What’s Wrong With Victoria Secret’s Comments on Trans and Plus Size Women?

Hours before the Victoria Secret Fashion Show held on November 8th, 2018, Vogue published an interview with VS Chief Marketing Officer, Ed Razek. When asked if VS plans to use plus size and transgender models, Razek responded to Vogue, “Shouldn’t you have transsexuals in the show? No. No, I don’t think we should. Well, why not? Because the show is a fantasy. It’s a 42-minute entertainment special. That’s what it is.”

He went on further to say that VS has tried to include trans and plus-size models, but people simply are uninterested. Razek told the Vogue interviewer:

If you’re asking if we’ve considered putting a transgender model in the show or looked at putting a plus-size model in the show, we have. We invented the plus-size model show in what was our sister division, Lane Bryant. Lane Bryant still sells plus-size lingerie, but it sells a specific range, just like every specialty retailer in the world sells a range of clothing. As do we. We market to who we sell to, and we don’t market to the whole world. We attempted to do a television special for plus-sizes [in 2000]. No one had any interest in it, still don’t.

Razek’s comments sparked outrage in online communities for his outdated and insensitive use of the word “transexual” and suggestion that plus size women and trans women are not suitable VS models.

However, there are others that suggest VS has done nothing wrong, and they have every right to shape their brand how they want to. Screen Shot 2018-11-14 at 9.27.29 PMScreen Shot 2018-11-14 at 9.26.19 PMScreen Shot 2018-11-14 at 9.37.12 PM

It’s true that Victoria Secret has authority on the type of consumer they wish to sell to. However, they can’t control who buys their product. Let’s face it. Your mom, grandma, cousin, and baby sister shop at Victoria Secret. You’ll be hard pressed to find a young woman (with the means of course) who hasn’t perused the 7 for $28 panty special. And of  all the people aforementioned that shop at VS stores, none of them fit the criteria of a VS angel.

So what exactly is the VS market and what is this “fantasy”?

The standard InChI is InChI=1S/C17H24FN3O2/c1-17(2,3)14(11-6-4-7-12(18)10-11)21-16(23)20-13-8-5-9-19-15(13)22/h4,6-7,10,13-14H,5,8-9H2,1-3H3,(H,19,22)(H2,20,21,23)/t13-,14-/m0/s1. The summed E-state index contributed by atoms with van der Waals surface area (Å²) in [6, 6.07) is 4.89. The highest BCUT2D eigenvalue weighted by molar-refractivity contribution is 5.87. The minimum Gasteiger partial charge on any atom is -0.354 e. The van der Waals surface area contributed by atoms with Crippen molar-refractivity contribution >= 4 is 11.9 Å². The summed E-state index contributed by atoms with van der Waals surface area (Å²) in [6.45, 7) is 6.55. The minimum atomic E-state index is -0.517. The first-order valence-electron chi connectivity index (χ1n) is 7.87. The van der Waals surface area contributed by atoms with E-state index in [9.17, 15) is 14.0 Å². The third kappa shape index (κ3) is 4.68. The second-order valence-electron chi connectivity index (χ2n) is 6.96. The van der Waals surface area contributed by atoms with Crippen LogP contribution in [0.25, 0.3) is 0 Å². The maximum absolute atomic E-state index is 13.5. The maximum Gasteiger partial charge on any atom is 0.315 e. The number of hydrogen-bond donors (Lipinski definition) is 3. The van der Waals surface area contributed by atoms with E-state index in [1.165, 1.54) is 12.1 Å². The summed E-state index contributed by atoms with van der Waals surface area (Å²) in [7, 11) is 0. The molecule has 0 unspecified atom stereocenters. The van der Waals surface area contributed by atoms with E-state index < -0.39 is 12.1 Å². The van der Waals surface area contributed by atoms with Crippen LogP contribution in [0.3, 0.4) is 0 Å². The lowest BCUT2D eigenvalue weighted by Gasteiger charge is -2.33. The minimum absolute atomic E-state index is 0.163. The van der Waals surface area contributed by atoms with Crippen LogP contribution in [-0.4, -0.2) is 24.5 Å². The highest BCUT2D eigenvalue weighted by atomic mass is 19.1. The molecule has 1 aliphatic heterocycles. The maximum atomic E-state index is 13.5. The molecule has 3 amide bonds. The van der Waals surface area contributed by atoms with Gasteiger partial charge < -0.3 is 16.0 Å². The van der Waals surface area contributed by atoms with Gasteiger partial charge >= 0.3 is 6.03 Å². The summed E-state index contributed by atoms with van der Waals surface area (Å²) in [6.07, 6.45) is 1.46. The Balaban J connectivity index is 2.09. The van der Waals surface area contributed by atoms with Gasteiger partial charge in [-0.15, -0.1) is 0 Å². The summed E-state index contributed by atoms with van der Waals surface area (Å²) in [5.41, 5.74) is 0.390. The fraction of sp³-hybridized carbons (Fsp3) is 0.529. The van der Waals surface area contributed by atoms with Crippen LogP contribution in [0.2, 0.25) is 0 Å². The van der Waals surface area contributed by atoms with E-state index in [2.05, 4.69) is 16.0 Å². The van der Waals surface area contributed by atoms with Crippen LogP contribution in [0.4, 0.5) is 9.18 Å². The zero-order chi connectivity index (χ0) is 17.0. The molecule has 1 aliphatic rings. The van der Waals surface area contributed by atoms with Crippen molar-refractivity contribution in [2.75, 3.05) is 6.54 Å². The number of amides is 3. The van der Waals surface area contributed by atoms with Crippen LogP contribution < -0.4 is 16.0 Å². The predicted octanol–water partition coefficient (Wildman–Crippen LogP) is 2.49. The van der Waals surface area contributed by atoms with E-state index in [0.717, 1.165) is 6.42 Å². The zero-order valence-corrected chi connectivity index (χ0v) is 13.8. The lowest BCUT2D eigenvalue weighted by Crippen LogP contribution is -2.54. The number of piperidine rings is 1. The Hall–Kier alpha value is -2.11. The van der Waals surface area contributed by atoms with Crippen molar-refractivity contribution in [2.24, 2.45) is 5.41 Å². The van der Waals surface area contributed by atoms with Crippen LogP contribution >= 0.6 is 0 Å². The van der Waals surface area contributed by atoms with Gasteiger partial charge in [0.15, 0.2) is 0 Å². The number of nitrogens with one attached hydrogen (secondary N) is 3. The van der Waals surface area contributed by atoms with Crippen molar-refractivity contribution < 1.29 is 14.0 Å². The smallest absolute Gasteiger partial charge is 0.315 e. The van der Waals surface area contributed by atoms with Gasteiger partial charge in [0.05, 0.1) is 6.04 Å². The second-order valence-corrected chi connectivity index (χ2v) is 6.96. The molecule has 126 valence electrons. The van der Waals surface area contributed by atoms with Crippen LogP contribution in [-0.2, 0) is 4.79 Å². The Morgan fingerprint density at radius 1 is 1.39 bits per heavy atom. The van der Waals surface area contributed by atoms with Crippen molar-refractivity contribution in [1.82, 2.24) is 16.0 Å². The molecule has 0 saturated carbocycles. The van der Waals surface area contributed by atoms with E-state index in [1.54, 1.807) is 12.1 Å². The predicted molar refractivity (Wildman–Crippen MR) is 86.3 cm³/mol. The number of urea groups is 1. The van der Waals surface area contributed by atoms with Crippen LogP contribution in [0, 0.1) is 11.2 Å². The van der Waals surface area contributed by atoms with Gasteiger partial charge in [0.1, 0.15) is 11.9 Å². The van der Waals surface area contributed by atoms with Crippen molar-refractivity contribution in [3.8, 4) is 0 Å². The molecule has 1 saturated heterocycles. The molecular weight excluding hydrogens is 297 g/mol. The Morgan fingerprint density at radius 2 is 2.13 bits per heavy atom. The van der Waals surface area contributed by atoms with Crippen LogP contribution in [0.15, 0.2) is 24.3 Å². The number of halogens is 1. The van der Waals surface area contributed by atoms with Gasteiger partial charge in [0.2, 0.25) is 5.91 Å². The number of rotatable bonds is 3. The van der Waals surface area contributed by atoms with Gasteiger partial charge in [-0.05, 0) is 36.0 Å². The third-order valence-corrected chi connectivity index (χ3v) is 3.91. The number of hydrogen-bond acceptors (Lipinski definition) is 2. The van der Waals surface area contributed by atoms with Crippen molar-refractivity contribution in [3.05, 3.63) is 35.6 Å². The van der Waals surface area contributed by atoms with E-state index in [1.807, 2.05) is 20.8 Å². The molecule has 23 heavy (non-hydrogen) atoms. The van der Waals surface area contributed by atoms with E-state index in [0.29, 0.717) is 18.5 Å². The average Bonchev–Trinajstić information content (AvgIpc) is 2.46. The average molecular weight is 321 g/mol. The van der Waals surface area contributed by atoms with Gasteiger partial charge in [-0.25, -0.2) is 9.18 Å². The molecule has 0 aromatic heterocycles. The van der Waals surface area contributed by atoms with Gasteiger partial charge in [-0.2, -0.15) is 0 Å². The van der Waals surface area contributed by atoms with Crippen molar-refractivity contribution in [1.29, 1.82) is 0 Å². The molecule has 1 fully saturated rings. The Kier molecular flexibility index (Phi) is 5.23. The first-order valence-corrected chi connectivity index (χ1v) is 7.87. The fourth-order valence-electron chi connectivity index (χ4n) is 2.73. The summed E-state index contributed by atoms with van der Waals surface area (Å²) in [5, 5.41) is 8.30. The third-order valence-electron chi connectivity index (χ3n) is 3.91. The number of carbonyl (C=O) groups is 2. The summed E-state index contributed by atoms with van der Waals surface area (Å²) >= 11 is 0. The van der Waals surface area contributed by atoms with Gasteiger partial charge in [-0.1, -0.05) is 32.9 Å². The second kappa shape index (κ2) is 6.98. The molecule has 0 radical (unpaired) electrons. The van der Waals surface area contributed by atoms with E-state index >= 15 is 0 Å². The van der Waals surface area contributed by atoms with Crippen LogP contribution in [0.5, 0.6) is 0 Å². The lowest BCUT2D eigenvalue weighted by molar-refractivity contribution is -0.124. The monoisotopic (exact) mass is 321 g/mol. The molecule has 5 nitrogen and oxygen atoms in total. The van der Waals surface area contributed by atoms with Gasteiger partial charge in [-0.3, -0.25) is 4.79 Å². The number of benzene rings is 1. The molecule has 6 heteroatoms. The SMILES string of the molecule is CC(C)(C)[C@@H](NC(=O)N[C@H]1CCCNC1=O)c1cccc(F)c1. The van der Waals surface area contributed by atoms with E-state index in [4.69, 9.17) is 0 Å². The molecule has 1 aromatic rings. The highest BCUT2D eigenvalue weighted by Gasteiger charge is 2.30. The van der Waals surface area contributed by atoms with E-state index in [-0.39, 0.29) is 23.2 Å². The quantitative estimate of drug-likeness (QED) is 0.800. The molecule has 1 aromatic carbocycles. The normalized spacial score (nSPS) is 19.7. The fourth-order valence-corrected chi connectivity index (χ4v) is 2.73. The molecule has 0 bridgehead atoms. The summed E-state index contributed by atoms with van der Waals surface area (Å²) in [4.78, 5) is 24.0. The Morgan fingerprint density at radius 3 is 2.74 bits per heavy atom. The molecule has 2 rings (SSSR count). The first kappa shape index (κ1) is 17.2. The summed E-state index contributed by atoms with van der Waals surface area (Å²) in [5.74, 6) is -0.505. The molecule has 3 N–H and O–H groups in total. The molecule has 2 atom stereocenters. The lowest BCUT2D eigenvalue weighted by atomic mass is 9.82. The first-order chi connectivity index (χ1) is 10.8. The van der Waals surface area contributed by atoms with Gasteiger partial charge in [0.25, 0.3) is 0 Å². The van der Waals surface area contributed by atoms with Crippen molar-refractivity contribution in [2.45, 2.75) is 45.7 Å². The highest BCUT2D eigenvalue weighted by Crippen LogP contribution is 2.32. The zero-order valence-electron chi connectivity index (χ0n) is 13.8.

To simply put it… Men. The Victoria Secret runway and print ads are all designed for the male gaze. That’t the fantasy they are creating, and it’s the one we are all buying into.

Companies never sell the product. They sell what the product can provide. Toyota doesn’t sell cars. They sell safety and reliability. Allstate doesn’t sell insurance. They sell peace of mind. And McDonald’s doesn’t sell burgers. They sell happiness in a red and yellow happy meal.

Victoria Secret doesn’t sell underwear. They sell desirability. You want to be these women because they are the true definition of beauty as dictated by men. Trans women and plus size women don’t fit into this fantasy land because they’re not socially desired by men.

There are plenty of trans women that model and fit the body type of a VS model, and plus size models like Ashley Graham are demonstrating the growing interest in women that don’t fit the size zero mold.

What really is the deal with Victoria Secret? They simply don’t think we’re desirable, but don’t let the tweets fool you. You as a consumer have every right to demand what is marketed to you. Victoria Secret would not show on your Instagram feed or Facebook timeline if you weren’t the consumer.

This idea that cis white men and women with teeny waists and perfect peach beach bods is archaic, and they’re far behind their competitors. When Cheerios realized hey black people eat our cereal too, they made a commercial featuring interracial families. When Apple realized wow people all over the word really like this iPhone, they marketed to global audiences.